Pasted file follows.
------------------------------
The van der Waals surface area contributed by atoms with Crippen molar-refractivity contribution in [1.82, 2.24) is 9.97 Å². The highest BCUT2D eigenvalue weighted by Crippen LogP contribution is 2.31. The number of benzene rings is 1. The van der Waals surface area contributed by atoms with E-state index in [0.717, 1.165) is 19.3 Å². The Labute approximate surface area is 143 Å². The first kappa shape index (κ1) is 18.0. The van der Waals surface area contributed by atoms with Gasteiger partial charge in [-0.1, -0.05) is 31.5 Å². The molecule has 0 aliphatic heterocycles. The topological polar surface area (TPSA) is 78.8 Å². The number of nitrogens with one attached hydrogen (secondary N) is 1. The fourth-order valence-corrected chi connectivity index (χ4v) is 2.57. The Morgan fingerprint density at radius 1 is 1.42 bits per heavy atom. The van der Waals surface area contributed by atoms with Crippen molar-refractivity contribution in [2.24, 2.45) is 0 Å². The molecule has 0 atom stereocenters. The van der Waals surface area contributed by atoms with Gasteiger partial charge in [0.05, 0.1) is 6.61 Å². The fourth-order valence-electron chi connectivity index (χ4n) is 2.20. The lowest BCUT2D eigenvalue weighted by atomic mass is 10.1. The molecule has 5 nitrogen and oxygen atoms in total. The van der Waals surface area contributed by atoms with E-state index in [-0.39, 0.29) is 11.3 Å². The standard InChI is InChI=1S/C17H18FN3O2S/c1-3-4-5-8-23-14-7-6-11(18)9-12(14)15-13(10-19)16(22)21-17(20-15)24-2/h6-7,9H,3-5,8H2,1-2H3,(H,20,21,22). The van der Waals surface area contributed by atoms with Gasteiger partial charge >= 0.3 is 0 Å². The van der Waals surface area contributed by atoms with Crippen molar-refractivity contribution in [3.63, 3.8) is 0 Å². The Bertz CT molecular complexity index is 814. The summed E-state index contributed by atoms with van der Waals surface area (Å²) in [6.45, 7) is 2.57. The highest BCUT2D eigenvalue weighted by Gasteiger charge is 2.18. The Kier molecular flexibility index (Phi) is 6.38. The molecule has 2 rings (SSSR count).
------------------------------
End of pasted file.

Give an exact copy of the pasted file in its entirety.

The van der Waals surface area contributed by atoms with Crippen molar-refractivity contribution in [1.82, 2.24) is 9.97 Å². The highest BCUT2D eigenvalue weighted by Crippen LogP contribution is 2.31. The number of benzene rings is 1. The van der Waals surface area contributed by atoms with E-state index in [0.717, 1.165) is 19.3 Å². The Labute approximate surface area is 143 Å². The first kappa shape index (κ1) is 18.0. The van der Waals surface area contributed by atoms with Gasteiger partial charge in [-0.1, -0.05) is 31.5 Å². The molecule has 0 aliphatic heterocycles. The topological polar surface area (TPSA) is 78.8 Å². The number of nitrogens with one attached hydrogen (secondary N) is 1. The fourth-order valence-corrected chi connectivity index (χ4v) is 2.57. The Morgan fingerprint density at radius 1 is 1.42 bits per heavy atom. The van der Waals surface area contributed by atoms with Crippen molar-refractivity contribution in [2.24, 2.45) is 0 Å². The molecule has 0 atom stereocenters. The van der Waals surface area contributed by atoms with Gasteiger partial charge in [0.05, 0.1) is 6.61 Å². The fourth-order valence-electron chi connectivity index (χ4n) is 2.20. The lowest BCUT2D eigenvalue weighted by atomic mass is 10.1. The molecule has 5 nitrogen and oxygen atoms in total. The van der Waals surface area contributed by atoms with E-state index in [-0.39, 0.29) is 11.3 Å². The standard InChI is InChI=1S/C17H18FN3O2S/c1-3-4-5-8-23-14-7-6-11(18)9-12(14)15-13(10-19)16(22)21-17(20-15)24-2/h6-7,9H,3-5,8H2,1-2H3,(H,20,21,22). The van der Waals surface area contributed by atoms with Gasteiger partial charge >= 0.3 is 0 Å². The van der Waals surface area contributed by atoms with Crippen molar-refractivity contribution in [3.63, 3.8) is 0 Å². The Bertz CT molecular complexity index is 814. The summed E-state index contributed by atoms with van der Waals surface area (Å²) in [6.45, 7) is 2.57. The highest BCUT2D eigenvalue weighted by Gasteiger charge is 2.18. The Kier molecular flexibility index (Phi) is 6.38. The molecule has 2 rings (SSSR count).